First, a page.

Carbamylation of immunoglobulin abrogates activation of the classical complement pathway.
Bottom Line: We found that the lysine residues of IgG1 are rapidly modified after brief exposure to CNO- .The reaction can apparently occur in vivo, as we found carbamylated antibodies in synovial fluid from rheumatoid arthritis patients.Taken together, our data suggest that carbamylation has a profound impact on the complement-activating ability of IgG1 and reveals a pivotal role for previously uncharacterized lysine residues in this process.
Affiliation: Broegelmann Research Laboratory, Department of Clinical Science, University of Bergen, Bergen, Norway.Show MeSH
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Mentions: The unique domain architecture at the hinge and within the Fc fragment is crucial for activation of the classical complement pathway and interaction with the Fc receptor on immune cells. Immunoglobulins present in the inflammatory environment are exposed to thiocyanate and MPO released by activated neutrophils. Therefore, we evaluated the process of carbamylation of human IgG1 and the potential downstream effects of this modification on immunoglobulin function. To this end, IgG1 was incubated with 0.1M potassium cyanate (KCNO) for up to 24 h at 37°C and the carbamylation of Lys residues was assessed by western blotting using antibodies designed to detect homocitrulline residues. The amount of homocitrulline increased significantly within the first 3 h. Prolonged incubation (6 and 12 h) resulted in only a moderate increase in band density (Fig.1A). Using a colorimetric method we estimated the total amount of formed homocitrulline residues on IgG1 treated with 0.1M KCNO. The number of modifications increased rapidly within first 3 h of incubation reaching 80 nmol/mg of protein. Further time points showed only moderate increase of the amount of the homocitrulline within the molecule reaching 95–130 nmol/mg after 24 h incubation. That indicates that the majority of lysines susceptible to carbamylation are modified very rapidly in presence of KCNO (Fig.1B).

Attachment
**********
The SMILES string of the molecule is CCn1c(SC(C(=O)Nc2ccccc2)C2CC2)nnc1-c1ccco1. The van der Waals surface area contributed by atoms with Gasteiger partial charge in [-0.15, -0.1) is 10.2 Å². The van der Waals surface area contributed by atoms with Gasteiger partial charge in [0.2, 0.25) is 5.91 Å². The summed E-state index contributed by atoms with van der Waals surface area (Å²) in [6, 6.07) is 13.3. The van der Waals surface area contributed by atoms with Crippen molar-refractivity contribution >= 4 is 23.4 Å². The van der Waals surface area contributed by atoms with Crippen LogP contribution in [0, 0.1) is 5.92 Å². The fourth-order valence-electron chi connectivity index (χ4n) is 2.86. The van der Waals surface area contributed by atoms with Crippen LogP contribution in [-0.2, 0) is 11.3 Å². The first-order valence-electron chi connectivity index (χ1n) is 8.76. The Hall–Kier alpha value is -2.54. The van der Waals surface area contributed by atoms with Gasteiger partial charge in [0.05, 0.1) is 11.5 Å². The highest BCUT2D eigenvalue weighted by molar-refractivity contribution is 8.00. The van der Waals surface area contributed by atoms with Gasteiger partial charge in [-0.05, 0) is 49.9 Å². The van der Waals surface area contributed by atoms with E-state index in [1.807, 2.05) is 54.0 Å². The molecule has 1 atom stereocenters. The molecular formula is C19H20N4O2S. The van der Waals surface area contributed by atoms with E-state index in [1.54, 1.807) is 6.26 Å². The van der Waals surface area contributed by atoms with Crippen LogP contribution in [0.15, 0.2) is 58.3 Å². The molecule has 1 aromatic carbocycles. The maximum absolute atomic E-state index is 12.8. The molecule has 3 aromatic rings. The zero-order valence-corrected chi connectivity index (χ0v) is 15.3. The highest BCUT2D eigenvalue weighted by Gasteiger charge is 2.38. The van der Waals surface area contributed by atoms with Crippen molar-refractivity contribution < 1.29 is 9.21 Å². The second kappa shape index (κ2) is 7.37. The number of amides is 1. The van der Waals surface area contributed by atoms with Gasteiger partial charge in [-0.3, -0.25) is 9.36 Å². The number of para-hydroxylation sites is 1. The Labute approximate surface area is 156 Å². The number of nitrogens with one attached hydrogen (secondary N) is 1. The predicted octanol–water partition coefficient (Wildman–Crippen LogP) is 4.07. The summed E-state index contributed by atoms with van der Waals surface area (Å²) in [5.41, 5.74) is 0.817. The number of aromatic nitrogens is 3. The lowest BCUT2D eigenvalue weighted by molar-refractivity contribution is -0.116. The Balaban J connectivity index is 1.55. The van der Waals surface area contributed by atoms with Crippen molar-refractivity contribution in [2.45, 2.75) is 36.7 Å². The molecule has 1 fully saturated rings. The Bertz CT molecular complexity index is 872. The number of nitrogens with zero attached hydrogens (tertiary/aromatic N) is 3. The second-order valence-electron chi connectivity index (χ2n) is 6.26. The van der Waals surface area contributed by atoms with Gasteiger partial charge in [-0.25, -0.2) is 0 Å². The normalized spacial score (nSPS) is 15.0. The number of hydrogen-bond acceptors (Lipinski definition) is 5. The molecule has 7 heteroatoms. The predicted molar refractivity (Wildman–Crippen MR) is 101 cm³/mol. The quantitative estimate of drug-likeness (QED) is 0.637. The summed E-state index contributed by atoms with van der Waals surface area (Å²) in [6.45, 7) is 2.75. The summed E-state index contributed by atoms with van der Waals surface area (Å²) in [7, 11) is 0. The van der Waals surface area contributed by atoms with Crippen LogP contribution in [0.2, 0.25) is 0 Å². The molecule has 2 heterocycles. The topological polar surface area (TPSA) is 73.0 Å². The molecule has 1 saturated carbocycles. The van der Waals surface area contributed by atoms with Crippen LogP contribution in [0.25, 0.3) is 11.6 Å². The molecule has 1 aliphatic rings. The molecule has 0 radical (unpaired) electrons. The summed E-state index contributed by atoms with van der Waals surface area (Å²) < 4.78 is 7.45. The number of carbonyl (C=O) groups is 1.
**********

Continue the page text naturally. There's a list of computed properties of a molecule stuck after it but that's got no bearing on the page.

Affiliation: Broegelmann Research Laboratory, Department of Clinical Science, University of Bergen, Bergen, Norway.